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Financial crisis means Galway United must shop at home



Date Published: {J}

Keith Kelly

GALWAY United are scrambling to put a squad together for the 2011 Premier Division campaign – less than seven weeks away – with only one player having put pen to paper at the time of going to press.

United have lured Enda Curran from Mervue United, and while talks have been held with a number of other players, Curran is the only one to have officially signed ahead of the start of pre-season training this weekend as United begin preparations for a fifth consecutive season in the top flight.

The majority of United’s more experienced players from last season have left the club, prompting concerns amongst supporters that the squad faces into yet another season-long battle against relegation, which has been the case for the last three campaigns.

Six of the side that started in the relegation play-off victory against Bray Wanderers in November have left the Terryland Park-based club, and there are real fears that filleting the squad of its more experienced players, and trying to replace them on a playing budget of less than €2,000 a week, means United are facing into a season which could see them record their worst finish in the top flight since the 1995/96 season, when they finished bottom of the table, nine points adrift of Drogheda United.

The defence has taken the biggest hammering with Barry Ryan, Seamus Conneely, Jamie McKenzie and Rhys Meynell having all left the club. Goalkeeper Ryan, who was United’s captain last season, has ended a two-season stint with the club by moving to Limerick FC, with the other three having all moved to clubs outside of Ireland.

Conneely has signed an 18-month contract with Sheffield United, who are just one place above the relegation zone in the English Championship; Meynell has returned to Stalybridge Celtic – where he played for the 2008/09 season – in the Conference North, the sixth tier of English football; while McKenzie has returned to Cyprus, where he also played during the 08/09 season.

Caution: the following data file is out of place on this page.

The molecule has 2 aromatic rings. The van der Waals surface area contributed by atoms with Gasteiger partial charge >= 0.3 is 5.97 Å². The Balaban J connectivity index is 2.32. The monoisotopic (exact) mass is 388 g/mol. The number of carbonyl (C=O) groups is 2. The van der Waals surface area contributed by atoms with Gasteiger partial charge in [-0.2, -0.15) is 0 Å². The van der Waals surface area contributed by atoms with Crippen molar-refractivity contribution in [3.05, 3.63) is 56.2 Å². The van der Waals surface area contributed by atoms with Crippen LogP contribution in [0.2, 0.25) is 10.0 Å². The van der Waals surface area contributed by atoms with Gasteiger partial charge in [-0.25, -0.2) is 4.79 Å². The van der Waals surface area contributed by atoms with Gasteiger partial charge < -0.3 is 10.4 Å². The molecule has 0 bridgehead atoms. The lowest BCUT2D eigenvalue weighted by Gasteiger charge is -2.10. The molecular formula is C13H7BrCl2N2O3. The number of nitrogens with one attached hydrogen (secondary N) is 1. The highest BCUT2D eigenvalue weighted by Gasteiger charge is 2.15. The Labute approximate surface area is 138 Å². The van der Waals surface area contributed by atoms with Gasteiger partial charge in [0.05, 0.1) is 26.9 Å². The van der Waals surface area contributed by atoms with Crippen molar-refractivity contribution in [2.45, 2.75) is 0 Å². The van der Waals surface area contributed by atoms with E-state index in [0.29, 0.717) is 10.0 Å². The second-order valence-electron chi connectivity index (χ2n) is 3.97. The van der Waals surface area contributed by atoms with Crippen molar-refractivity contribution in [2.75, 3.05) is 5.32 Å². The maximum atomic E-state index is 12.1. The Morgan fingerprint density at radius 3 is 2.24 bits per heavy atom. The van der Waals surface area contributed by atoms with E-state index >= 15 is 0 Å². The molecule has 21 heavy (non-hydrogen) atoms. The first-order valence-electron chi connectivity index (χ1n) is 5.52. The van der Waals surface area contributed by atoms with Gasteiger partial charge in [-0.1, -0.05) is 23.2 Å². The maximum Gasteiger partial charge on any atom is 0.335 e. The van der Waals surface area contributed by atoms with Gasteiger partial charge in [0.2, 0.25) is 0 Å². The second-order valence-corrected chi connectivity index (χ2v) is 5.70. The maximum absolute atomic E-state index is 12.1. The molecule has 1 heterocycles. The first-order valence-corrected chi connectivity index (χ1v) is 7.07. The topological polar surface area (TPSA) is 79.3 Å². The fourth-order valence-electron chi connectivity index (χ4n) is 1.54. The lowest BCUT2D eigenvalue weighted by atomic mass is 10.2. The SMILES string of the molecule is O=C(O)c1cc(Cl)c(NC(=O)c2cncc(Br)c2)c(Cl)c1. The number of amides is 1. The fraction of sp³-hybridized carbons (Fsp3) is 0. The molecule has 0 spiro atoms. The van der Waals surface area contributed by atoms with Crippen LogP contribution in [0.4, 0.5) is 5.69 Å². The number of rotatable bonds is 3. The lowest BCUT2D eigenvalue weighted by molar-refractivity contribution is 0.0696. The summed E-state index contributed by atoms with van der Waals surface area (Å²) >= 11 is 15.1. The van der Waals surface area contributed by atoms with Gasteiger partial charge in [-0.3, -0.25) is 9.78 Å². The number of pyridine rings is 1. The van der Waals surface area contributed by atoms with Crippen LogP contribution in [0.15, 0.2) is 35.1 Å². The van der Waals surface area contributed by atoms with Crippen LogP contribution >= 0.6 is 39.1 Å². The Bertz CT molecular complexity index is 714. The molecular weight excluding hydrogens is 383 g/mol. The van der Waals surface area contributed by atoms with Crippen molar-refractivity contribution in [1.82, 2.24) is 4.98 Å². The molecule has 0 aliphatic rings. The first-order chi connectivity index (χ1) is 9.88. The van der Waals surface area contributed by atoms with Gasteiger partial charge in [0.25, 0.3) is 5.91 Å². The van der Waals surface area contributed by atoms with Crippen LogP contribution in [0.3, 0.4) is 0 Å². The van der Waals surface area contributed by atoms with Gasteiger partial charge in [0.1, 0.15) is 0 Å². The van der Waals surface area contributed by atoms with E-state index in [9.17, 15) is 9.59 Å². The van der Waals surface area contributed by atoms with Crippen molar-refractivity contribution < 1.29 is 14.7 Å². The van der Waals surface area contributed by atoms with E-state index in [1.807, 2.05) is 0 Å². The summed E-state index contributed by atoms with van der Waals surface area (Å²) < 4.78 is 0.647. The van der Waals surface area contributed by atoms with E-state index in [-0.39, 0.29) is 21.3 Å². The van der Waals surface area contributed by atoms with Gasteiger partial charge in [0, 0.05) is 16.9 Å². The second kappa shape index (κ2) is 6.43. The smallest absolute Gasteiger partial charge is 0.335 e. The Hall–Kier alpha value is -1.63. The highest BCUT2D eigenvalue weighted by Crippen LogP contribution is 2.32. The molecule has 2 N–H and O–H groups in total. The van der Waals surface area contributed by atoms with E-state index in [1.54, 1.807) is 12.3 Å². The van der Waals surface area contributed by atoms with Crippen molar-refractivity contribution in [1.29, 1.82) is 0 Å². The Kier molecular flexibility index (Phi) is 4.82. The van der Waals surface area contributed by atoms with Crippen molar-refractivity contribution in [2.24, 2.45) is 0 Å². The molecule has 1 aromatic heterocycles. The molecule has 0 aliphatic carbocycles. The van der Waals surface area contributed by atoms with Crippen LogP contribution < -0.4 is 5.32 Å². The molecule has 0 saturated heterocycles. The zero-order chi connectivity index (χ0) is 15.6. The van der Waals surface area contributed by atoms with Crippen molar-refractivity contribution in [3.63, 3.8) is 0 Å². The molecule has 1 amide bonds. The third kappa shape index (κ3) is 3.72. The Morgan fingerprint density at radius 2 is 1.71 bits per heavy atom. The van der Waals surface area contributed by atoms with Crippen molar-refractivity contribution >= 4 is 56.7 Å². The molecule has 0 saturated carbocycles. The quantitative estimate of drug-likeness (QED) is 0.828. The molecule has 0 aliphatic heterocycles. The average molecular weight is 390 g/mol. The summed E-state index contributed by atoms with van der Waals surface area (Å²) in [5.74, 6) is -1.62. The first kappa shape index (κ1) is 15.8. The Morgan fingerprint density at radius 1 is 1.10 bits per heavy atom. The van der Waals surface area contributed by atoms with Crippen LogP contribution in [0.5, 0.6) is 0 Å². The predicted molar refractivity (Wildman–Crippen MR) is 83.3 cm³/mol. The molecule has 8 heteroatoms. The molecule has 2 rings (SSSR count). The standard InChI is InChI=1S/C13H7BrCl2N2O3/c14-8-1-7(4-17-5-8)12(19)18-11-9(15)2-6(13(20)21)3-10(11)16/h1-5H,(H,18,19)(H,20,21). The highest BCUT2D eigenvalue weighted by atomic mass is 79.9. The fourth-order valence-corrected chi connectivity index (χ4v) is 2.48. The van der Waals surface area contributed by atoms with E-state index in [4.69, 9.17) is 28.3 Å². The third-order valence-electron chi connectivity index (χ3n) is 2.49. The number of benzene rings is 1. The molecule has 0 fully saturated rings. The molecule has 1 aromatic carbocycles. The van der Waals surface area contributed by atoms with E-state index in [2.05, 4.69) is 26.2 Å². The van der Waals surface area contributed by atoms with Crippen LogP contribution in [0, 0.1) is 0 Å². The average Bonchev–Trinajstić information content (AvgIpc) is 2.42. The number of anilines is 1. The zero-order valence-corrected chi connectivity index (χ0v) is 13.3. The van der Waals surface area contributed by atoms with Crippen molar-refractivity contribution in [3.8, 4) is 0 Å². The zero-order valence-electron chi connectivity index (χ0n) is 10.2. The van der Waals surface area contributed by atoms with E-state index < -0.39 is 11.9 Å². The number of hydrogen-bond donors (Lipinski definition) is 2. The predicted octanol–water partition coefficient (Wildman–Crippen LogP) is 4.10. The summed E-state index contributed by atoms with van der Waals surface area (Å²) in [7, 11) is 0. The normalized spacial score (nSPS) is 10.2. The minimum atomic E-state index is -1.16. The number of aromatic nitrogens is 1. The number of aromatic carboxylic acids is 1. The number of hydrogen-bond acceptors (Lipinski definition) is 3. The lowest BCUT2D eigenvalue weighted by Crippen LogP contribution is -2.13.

The other two from the starting XI against Bray that have left United are midfielder Stephen O’Donnell and striker Karl Sheppard, who have both signed one-year deals with newly crowned League champions Shamrock Rovers.

Philip Reilly has also left the club, having emigrated to Australia; Ciaran Foley has undergone surgery on an ankle injury and has been ruled out of action for the next couple of months; while at least one other player has said he won’t sign for the “insult” offer of €75 a week which was put to him last week.

There could be one saving grace for United this season if rumours about how the expansion of the Premier Division in 2012 will come into effect prove to be accurate, with stories circulating that there will not be an automatic relegation from the Premier Division at the end of the 2011 season.


The suggestion is that instead, the top two teams in the First Division will be promoted at the end of the season, with the team that finishes third facing a play-off against the bottom-placed Premier Division club for the right to play in the expanded 12-team Premier Division in 2012.

While that scenario offers a crumb of comfort if it proves correct, when put alongside a budget what will be the lowest in the Premier Division, it is hardly the kind of bargaining power that will give United manager Sean Connor a strong hand when he tries to build his squad.

For more, read this week’s Connacht Tribune.

Galway in Days Gone By

The way we were – Protecting archives of our past



A photo of Galway city centre from the county council's archives

People’s living conditions less than 100 years ago were frightening. We have come a long way. We talk about water charges today, but back then the local District Councils were erecting pumps for local communities and the lovely town of Mountbellew, according to Council minutes, had open sewers,” says Galway County Council archivist Patria McWalter.

Patria believes we “need to take pride in our history, and we should take the same pride in our historical records as we do in our built heritage”. When you see the wealth of material in her care, this belief makes sense.

She is in charge of caring for the rich collection of administrative records owned by Galway County Council and says “these records are as much part of our history as the Rock of Cashel is. They document our lives and our ancestors’ lives. And nobody can plan for the future unless you learn from the past, what worked and what didn’t”.